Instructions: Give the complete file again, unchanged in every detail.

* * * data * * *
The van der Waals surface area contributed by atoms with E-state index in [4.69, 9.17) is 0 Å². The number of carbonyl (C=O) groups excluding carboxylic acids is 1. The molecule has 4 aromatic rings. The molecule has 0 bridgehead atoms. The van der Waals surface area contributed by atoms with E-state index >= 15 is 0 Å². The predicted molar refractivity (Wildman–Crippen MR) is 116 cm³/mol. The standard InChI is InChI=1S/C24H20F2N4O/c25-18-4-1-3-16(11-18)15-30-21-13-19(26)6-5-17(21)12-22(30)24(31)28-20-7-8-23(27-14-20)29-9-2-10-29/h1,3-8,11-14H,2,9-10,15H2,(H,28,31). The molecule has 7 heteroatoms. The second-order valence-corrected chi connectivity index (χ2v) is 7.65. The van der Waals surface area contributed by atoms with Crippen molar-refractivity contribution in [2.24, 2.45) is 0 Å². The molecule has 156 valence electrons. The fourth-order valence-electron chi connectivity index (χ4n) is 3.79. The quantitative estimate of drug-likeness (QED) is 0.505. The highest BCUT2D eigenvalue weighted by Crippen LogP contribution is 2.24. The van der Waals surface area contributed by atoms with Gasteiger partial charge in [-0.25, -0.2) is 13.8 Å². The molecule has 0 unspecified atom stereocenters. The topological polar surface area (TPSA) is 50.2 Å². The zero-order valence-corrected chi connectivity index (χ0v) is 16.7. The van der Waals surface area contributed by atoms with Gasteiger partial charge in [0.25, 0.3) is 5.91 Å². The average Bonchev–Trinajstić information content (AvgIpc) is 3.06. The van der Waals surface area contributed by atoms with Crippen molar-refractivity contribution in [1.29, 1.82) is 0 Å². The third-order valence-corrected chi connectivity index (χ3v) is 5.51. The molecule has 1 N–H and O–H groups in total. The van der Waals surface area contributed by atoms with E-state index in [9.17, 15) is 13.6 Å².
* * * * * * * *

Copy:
The van der Waals surface area contributed by atoms with E-state index in [4.69, 9.17) is 0 Å². The number of carbonyl (C=O) groups excluding carboxylic acids is 1. The molecule has 4 aromatic rings. The molecule has 0 bridgehead atoms. The van der Waals surface area contributed by atoms with E-state index >= 15 is 0 Å². The predicted molar refractivity (Wildman–Crippen MR) is 116 cm³/mol. The standard InChI is InChI=1S/C24H20F2N4O/c25-18-4-1-3-16(11-18)15-30-21-13-19(26)6-5-17(21)12-22(30)24(31)28-20-7-8-23(27-14-20)29-9-2-10-29/h1,3-8,11-14H,2,9-10,15H2,(H,28,31). The molecule has 7 heteroatoms. The second-order valence-corrected chi connectivity index (χ2v) is 7.65. The van der Waals surface area contributed by atoms with Crippen molar-refractivity contribution in [2.24, 2.45) is 0 Å². The molecule has 156 valence electrons. The fourth-order valence-electron chi connectivity index (χ4n) is 3.79. The quantitative estimate of drug-likeness (QED) is 0.505. The highest BCUT2D eigenvalue weighted by Crippen LogP contribution is 2.24. The van der Waals surface area contributed by atoms with Gasteiger partial charge in [-0.25, -0.2) is 13.8 Å². The molecule has 0 unspecified atom stereocenters. The topological polar surface area (TPSA) is 50.2 Å². The zero-order valence-corrected chi connectivity index (χ0v) is 16.7. The van der Waals surface area contributed by atoms with Gasteiger partial charge in [0.25, 0.3) is 5.91 Å². The average Bonchev–Trinajstić information content (AvgIpc) is 3.06. The van der Waals surface area contributed by atoms with Crippen molar-refractivity contribution in [1.29, 1.82) is 0 Å². The third-order valence-corrected chi connectivity index (χ3v) is 5.51. The molecule has 1 N–H and O–H groups in total. The van der Waals surface area contributed by atoms with E-state index in [9.17, 15) is 13.6 Å².